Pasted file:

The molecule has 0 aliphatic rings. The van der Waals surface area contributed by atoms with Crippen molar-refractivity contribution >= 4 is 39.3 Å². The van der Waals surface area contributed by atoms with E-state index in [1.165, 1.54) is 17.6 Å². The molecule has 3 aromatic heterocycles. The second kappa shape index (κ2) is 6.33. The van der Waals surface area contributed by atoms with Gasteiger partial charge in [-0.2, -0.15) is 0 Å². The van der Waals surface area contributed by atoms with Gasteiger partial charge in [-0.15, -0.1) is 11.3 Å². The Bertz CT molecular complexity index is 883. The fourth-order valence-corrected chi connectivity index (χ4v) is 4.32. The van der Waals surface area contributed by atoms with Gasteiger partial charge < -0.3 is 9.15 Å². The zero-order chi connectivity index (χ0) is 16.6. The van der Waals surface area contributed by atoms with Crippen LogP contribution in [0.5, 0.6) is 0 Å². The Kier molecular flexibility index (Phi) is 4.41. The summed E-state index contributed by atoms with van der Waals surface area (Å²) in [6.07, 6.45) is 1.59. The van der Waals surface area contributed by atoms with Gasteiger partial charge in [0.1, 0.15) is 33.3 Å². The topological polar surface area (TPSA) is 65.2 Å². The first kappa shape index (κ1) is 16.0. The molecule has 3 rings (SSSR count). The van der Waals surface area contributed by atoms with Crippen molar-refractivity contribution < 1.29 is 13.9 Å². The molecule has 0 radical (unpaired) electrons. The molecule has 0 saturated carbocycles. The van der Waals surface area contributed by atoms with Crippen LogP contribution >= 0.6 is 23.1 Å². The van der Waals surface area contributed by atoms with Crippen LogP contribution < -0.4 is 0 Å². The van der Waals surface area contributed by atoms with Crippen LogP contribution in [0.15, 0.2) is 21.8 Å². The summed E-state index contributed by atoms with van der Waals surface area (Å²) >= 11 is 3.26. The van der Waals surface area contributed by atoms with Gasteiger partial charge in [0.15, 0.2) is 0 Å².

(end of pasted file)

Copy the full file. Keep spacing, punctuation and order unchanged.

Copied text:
The molecule has 0 aliphatic rings. The van der Waals surface area contributed by atoms with Crippen molar-refractivity contribution >= 4 is 39.3 Å². The van der Waals surface area contributed by atoms with E-state index in [1.165, 1.54) is 17.6 Å². The molecule has 3 aromatic heterocycles. The second kappa shape index (κ2) is 6.33. The van der Waals surface area contributed by atoms with Gasteiger partial charge in [-0.2, -0.15) is 0 Å². The van der Waals surface area contributed by atoms with Gasteiger partial charge in [-0.15, -0.1) is 11.3 Å². The Bertz CT molecular complexity index is 883. The fourth-order valence-corrected chi connectivity index (χ4v) is 4.32. The van der Waals surface area contributed by atoms with Gasteiger partial charge < -0.3 is 9.15 Å². The zero-order chi connectivity index (χ0) is 16.6. The van der Waals surface area contributed by atoms with Crippen LogP contribution in [0.5, 0.6) is 0 Å². The Kier molecular flexibility index (Phi) is 4.41. The summed E-state index contributed by atoms with van der Waals surface area (Å²) in [6.07, 6.45) is 1.59. The van der Waals surface area contributed by atoms with Gasteiger partial charge in [0.1, 0.15) is 33.3 Å². The topological polar surface area (TPSA) is 65.2 Å². The first kappa shape index (κ1) is 16.0. The molecule has 3 rings (SSSR count). The van der Waals surface area contributed by atoms with Crippen molar-refractivity contribution < 1.29 is 13.9 Å². The molecule has 0 radical (unpaired) electrons. The molecule has 0 saturated carbocycles. The van der Waals surface area contributed by atoms with Crippen LogP contribution >= 0.6 is 23.1 Å². The van der Waals surface area contributed by atoms with Crippen LogP contribution < -0.4 is 0 Å². The van der Waals surface area contributed by atoms with Crippen LogP contribution in [0.15, 0.2) is 21.8 Å². The summed E-state index contributed by atoms with van der Waals surface area (Å²) >= 11 is 3.26. The van der Waals surface area contributed by atoms with Gasteiger partial charge in [0.15, 0.2) is 0 Å².